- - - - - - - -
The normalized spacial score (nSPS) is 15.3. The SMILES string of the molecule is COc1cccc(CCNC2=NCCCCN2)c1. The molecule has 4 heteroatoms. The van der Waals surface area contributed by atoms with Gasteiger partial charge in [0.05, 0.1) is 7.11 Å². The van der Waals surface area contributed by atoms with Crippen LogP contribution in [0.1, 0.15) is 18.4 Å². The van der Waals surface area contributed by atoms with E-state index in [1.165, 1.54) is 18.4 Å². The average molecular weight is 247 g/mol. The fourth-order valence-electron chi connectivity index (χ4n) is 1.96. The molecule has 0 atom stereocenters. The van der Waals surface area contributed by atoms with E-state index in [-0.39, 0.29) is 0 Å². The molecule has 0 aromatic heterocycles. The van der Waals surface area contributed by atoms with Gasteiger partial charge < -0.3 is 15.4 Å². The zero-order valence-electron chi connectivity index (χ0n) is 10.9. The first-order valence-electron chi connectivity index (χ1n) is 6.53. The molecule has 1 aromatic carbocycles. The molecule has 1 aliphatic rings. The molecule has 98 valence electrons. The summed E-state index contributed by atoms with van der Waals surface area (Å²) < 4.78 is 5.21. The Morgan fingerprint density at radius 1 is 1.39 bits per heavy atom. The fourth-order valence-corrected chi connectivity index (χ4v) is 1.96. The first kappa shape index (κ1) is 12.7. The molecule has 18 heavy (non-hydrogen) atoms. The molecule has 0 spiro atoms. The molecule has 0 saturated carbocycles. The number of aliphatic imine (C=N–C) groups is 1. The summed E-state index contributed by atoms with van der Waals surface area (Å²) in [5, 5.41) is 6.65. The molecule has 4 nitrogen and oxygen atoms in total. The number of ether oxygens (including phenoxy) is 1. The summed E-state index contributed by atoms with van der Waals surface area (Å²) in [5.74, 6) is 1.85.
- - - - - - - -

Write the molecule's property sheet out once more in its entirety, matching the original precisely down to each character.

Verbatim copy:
The normalized spacial score (nSPS) is 15.3. The SMILES string of the molecule is COc1cccc(CCNC2=NCCCCN2)c1. The molecule has 4 heteroatoms. The van der Waals surface area contributed by atoms with Gasteiger partial charge in [0.05, 0.1) is 7.11 Å². The van der Waals surface area contributed by atoms with Crippen LogP contribution in [0.1, 0.15) is 18.4 Å². The van der Waals surface area contributed by atoms with E-state index in [1.165, 1.54) is 18.4 Å². The average molecular weight is 247 g/mol. The fourth-order valence-electron chi connectivity index (χ4n) is 1.96. The molecule has 0 atom stereocenters. The van der Waals surface area contributed by atoms with E-state index in [-0.39, 0.29) is 0 Å². The molecule has 0 aromatic heterocycles. The van der Waals surface area contributed by atoms with Gasteiger partial charge < -0.3 is 15.4 Å². The zero-order valence-electron chi connectivity index (χ0n) is 10.9. The first-order valence-electron chi connectivity index (χ1n) is 6.53. The molecule has 1 aromatic carbocycles. The molecule has 1 aliphatic rings. The molecule has 98 valence electrons. The summed E-state index contributed by atoms with van der Waals surface area (Å²) < 4.78 is 5.21. The Morgan fingerprint density at radius 1 is 1.39 bits per heavy atom. The fourth-order valence-corrected chi connectivity index (χ4v) is 1.96. The first kappa shape index (κ1) is 12.7. The molecule has 18 heavy (non-hydrogen) atoms. The molecule has 0 spiro atoms. The molecule has 0 saturated carbocycles. The number of aliphatic imine (C=N–C) groups is 1. The summed E-state index contributed by atoms with van der Waals surface area (Å²) in [5, 5.41) is 6.65. The molecule has 4 nitrogen and oxygen atoms in total. The number of ether oxygens (including phenoxy) is 1. The summed E-state index contributed by atoms with van der Waals surface area (Å²) in [5.74, 6) is 1.85.